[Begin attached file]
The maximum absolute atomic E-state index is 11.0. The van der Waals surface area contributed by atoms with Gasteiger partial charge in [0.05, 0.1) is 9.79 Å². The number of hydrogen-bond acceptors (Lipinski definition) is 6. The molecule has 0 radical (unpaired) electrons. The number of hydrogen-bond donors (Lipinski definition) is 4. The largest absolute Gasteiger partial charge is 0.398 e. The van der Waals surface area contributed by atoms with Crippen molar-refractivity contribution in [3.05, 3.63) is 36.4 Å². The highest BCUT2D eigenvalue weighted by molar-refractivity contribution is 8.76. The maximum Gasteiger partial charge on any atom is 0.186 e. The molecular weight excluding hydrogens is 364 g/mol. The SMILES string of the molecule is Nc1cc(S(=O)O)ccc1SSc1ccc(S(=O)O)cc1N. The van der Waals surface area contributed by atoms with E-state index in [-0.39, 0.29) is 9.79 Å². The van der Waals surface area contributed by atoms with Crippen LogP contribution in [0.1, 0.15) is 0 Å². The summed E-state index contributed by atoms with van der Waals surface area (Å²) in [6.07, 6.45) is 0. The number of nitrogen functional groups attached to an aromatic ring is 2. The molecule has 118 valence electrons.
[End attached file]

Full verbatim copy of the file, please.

The maximum absolute atomic E-state index is 11.0. The van der Waals surface area contributed by atoms with Gasteiger partial charge in [0.05, 0.1) is 9.79 Å². The number of hydrogen-bond acceptors (Lipinski definition) is 6. The molecule has 0 radical (unpaired) electrons. The number of hydrogen-bond donors (Lipinski definition) is 4. The largest absolute Gasteiger partial charge is 0.398 e. The van der Waals surface area contributed by atoms with Crippen molar-refractivity contribution in [3.05, 3.63) is 36.4 Å². The highest BCUT2D eigenvalue weighted by molar-refractivity contribution is 8.76. The maximum Gasteiger partial charge on any atom is 0.186 e. The molecular weight excluding hydrogens is 364 g/mol. The SMILES string of the molecule is Nc1cc(S(=O)O)ccc1SSc1ccc(S(=O)O)cc1N. The van der Waals surface area contributed by atoms with E-state index in [-0.39, 0.29) is 9.79 Å². The van der Waals surface area contributed by atoms with Crippen LogP contribution in [0.1, 0.15) is 0 Å². The summed E-state index contributed by atoms with van der Waals surface area (Å²) in [6.07, 6.45) is 0. The number of nitrogen functional groups attached to an aromatic ring is 2. The molecule has 118 valence electrons.